Becoming a Natural Gardener in a Chemical Age

Good Morning,

I am excited about our Guinea Pig to Green Thumb Virtual Series!. Matt Heblon, a Starkvillian who works with my husband Mike, has always wanted to grow a vegetable and herb garden, but has never known how to get started. I remember that feeling. My challenge is to help him succeed with his first garden. I wanted to tell you a little bit about our learning process and share some great information here.

As I have said, Mike and I understood that growing our own food was important because we were worried about what we put into our children's bodies. As a physician and a special education teacher, we knew the research about how food impacts health and learning. We also had a strong yearning to reconnect to "real" knowledge. We both had years of school knowledge, but neither of us knew how to do many "real" things. It doesn't get much more real than growing your own food.

We started by buying the biggest, most expensive tiller on the market (total waste of money). Mike cranked it up and it promptly sunk into the clay we are famous for in this part of Mississippi. It took him and entire day to push and pull that thing through a plot of about 10 by 10 feet. Then we planted all the things we thought we would want to eat. We knew we wanted to grow without fertilizers of pesticides for our health and the health of the soil, so we just put the seeds in, watered and waited.

That first year we got about a hundred zucchini one or two sickly looking tomatoes, and not much else. Because we are generally successful people, we took our failure as an affront! Mike and I spent the next two-three years studying natural gardening like we had studied medicine and education. We read every book, subscribed to every magazine, went to every conference we could find. We would stop at old-timer's gardens on the side of the road and ask questions. We tried, and failed, and tried and failed, and tried and finally, I can say we know how to do this: we know how to grow food without chemicals in the buggy, humid, South.

Its not that it is so hard. Not at all. In fact, we made it way harder than it should have been. What was hard was finding information on growing naturally in an age of chemical convenience. We could have grown a great garden the first year if we had purchased fertilizer and poison. When I called our Extension office and asked about growing organically, they said, "It can't be done here. Too many bugs and the climate is too tough."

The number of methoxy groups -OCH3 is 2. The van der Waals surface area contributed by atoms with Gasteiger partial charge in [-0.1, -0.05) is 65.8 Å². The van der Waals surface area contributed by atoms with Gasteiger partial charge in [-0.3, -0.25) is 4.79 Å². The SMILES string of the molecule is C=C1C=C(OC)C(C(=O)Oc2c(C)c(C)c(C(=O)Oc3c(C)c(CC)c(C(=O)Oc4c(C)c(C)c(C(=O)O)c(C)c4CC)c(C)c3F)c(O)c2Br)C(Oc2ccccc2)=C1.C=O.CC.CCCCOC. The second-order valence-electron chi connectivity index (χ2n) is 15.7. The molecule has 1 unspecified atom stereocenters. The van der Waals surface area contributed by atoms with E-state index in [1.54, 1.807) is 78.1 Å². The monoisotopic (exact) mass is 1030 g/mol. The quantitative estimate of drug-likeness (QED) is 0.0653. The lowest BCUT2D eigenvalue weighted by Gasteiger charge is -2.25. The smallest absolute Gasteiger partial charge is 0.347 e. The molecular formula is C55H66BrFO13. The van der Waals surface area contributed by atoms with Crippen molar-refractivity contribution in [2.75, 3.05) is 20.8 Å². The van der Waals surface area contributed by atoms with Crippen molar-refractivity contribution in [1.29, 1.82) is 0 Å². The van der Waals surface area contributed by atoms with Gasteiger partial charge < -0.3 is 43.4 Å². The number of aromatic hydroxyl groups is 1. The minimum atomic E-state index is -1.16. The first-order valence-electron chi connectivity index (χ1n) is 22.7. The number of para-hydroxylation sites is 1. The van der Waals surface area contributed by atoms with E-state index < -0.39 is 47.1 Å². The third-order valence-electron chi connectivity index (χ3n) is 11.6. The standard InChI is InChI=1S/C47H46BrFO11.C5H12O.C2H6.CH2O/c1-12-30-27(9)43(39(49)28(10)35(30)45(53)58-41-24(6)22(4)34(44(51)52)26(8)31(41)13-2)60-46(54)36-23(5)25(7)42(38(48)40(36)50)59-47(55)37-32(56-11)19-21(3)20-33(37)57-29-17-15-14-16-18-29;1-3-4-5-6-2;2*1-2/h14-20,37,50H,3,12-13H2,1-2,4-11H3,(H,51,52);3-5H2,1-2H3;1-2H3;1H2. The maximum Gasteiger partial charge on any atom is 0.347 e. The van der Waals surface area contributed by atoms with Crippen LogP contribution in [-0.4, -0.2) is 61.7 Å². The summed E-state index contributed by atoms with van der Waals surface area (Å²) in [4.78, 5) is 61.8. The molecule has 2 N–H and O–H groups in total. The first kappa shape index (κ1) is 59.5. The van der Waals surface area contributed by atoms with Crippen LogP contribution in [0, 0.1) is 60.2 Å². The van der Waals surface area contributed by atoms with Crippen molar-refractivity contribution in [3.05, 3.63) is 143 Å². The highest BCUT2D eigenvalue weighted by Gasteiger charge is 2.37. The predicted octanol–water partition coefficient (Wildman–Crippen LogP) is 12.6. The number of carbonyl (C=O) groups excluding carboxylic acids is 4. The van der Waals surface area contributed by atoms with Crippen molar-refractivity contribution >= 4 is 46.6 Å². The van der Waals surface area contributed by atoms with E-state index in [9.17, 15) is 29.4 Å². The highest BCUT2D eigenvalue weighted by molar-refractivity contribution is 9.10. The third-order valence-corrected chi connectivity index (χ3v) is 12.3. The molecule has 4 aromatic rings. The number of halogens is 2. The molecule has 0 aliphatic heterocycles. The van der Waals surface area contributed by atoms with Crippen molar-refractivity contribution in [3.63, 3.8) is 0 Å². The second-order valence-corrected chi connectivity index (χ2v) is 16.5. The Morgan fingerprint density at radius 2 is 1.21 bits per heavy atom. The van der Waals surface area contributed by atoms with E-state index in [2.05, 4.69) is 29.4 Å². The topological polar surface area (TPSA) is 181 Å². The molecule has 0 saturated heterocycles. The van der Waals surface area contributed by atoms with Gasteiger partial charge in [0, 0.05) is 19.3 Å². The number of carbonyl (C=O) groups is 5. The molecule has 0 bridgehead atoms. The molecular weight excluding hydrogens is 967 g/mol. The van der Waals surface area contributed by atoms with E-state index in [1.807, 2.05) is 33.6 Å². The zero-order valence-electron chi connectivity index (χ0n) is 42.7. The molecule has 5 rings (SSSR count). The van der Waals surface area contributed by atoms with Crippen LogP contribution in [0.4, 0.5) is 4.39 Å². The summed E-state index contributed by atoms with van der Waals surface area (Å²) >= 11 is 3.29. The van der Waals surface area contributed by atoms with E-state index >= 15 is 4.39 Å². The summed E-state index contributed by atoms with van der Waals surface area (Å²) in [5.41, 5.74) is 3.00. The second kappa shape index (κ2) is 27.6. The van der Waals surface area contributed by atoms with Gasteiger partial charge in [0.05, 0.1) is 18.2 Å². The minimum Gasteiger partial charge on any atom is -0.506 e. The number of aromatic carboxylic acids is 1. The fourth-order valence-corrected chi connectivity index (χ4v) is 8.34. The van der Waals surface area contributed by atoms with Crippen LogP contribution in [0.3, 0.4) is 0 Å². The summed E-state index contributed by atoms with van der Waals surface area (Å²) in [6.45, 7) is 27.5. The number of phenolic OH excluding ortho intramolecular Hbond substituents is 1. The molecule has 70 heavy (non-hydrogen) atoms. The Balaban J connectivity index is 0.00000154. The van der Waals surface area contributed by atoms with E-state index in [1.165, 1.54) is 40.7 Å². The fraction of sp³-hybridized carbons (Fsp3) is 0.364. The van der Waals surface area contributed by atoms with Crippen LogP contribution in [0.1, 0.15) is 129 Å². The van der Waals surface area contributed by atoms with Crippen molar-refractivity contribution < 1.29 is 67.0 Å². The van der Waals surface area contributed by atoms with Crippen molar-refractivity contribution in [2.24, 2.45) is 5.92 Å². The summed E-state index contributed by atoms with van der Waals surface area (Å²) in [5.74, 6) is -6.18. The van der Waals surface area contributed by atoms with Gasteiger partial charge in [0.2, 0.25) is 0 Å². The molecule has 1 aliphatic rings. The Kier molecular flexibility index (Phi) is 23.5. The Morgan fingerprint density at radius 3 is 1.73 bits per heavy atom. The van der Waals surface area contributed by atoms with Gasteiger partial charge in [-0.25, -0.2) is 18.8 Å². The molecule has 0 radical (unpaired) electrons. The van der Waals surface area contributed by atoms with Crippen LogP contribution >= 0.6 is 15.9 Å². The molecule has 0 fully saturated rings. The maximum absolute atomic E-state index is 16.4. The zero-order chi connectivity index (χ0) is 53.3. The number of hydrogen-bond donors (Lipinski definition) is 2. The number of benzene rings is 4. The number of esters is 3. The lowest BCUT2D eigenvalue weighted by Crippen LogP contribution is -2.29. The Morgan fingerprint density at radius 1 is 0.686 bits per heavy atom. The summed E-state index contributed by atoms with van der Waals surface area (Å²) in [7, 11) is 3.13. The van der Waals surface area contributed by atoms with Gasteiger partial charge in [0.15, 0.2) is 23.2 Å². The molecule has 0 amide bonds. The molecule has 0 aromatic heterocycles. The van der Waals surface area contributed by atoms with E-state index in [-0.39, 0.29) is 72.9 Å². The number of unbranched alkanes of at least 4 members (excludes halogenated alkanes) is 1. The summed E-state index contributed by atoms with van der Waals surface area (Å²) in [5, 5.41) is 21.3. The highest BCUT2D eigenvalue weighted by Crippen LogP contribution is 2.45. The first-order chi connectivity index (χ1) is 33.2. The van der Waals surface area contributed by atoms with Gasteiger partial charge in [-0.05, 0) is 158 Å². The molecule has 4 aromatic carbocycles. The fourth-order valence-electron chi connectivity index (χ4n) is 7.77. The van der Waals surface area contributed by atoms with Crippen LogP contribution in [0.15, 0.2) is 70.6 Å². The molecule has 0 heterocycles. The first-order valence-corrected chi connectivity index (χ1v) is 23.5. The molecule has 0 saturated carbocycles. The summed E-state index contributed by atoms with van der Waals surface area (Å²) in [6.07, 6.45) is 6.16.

I can tell you, it can be done here. I pulled in enough tomatoes yesterday to make 12 quarts of tomato sauce, along with eggplants, squash, green beans, and melons. But there are certain methods that work in our climate, and certain principles you need to know.

  1. Feed the soil. You plants are only as strong as your soil. We use the Complete Organic Fertilizer Formula twice a year. Here is a link to the Formula. Worms are a good sign that your soil is healthy.
  2. Build up above ground, instead of tilling into hard clay. Raised beds, lasagna gardens, and double dug beds are all great options for our soil.
  3. You do spray in organic or natural gardening for pests, just not sprays that are harmful to you or the environment, and you do it judiciously. Here is a link to OMNI approved products. There is controversy about these, but as I said, we use them wisely.
  4. Rotate what you plant where to decrease diseases, feed the plants, and confuse pests. There are hundreds of different rotation guides. I like short, simple, and easy to remember. This is the one I use. Legumes, Roots, Leaves, Fruit.
  5. There are effective fertilizers that feed your plants and your soils. We use two locally made organic fertilizers once our plants flower. Mighty Grow Organics and Suma Grow.
  6. Start dates are important. The good news is, we can grow food year-round in Mississippi! Here is a link to start dates in our area.

These are the basic topics we will cover in out Guinea Pig to Gardening Virtual Series. I also want to make sure we answer all your beginning gardening questions. Please list your top worries or fears in the comments below and we will be sure to include them!

Have a good one!

Alison